In that very success story lies the seed of a new challenge. The danger: complexity is the enemy of security.

On the basis of everything discussed to this point, we can begin to glimpse the enormity of the demands that are placed on the modern JavaScript engine, or runtime:

     - For some use cases, such as interactive graphical client-side applications or server-side applications, high performance is a necessity. As a result, the engine cannot rely on interpretative execution.
     - For general web browsing, the key to responsiveness is extremely fast start time for newly-loaded code. Since compilation produces significant start-up delays, the engine cannot rely exclusively on compilation, either.
     - To achieve any degree of efficiency in optimized, compiled code, the compiler must make basic assumptions about the types of variables and the structure of program flow. Since the language lacks the syntactic means to declare these assumptions and remove their malleability, there must always be fallback mechanisms whereby already-executing, optimized code can be “de-optimized” or “re-optimized” to account for a change in assumptions. (Note: asm.js is a relatively recent JavaScript feature that directly addresses this deficiency in JavaScript syntax. A caveat, however, is that it is not intended for humans to code with, but rather only as a transpiler object format.)
     - Especially due to the importance of the mobile market, a JavaScript engine must be frugal with memory consumption.
    - The need to run the engine on multiple architectures multiplies the effort of machine code generation. The V8 JavaScript engine, used in the Chrome browser, can generate machine code for 9 different architectures.

To meet these towering demands – and indeed, to push the envelope of JavaScript performance far beyond what was imagined a decade ago – the developers of major JavaScript engines have produced advanced designs of remarkable ingenuity and complexity. In that very success story lies the seed of a new challenge. The danger: complexity is the enemy of security.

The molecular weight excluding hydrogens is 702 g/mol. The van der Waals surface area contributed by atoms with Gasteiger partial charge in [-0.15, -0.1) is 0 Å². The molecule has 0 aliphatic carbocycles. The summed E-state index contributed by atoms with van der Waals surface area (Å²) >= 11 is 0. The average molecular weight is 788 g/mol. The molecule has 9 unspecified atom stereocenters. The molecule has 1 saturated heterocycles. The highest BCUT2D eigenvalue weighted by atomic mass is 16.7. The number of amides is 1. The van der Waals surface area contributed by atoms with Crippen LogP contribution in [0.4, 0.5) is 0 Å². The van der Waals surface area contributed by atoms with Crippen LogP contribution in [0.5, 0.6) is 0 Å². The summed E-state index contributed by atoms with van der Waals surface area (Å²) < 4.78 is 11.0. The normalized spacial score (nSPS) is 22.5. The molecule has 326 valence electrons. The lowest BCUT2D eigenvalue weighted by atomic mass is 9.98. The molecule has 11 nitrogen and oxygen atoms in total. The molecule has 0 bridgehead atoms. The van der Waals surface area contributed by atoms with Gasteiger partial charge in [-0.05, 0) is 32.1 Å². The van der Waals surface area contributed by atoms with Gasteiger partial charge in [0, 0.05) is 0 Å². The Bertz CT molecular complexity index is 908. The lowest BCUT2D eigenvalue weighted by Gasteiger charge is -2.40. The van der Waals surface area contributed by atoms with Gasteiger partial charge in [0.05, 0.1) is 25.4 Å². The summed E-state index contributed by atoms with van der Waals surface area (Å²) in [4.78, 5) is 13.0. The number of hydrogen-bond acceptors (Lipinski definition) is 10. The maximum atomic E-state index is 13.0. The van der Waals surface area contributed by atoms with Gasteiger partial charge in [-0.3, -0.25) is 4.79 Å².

Language-based security concerns are a well-known phenomenon. Some languages, such as C and C++, tend to make it overly challenging to choose safe programming constructs. Other languages, notably Java, have been plagued with implementation bugs in their class libraries or sandboxing mechanisms. Still others are lacking in facilities important for secure application development.

A new class of risk is emerging in connection with JavaScript: the danger of vulnerabilities in the execution engine itself.

If JavaScript is the assembly language of the web, then the JavaScript engine is the processor. Its complexity is immense, due to the heft of the JavaScript standard it must implement, as well as the numerous levels of advanced optimizations required, as described above. The net result is an exponential increase in the potential for untoward interactions between features of the engine’s code base.

We have begun to receive reports of some vulnerabilities of this class from submitters to the ZDI program, and additionally from contestants in the Pwn2Own competition. Over the next few months, I’ll be taking a closer look at JavaScript topics including vulnerabilities and reversing techniques through a series of blog posts. The team is also working on the release of a tool that we use while debugging JavaScript engines to aid in your reversing efforts as well. The world of the JavaScript engine is fascinating territory for vulnerability research. The exploration of these vulnerabilities reveals the true extent of this attack surface, and a better understanding of the techniques that will help secure it.

You can find me on Twitter at @HexKitchen, and follow the team for the latest in exploit techniques and security patches.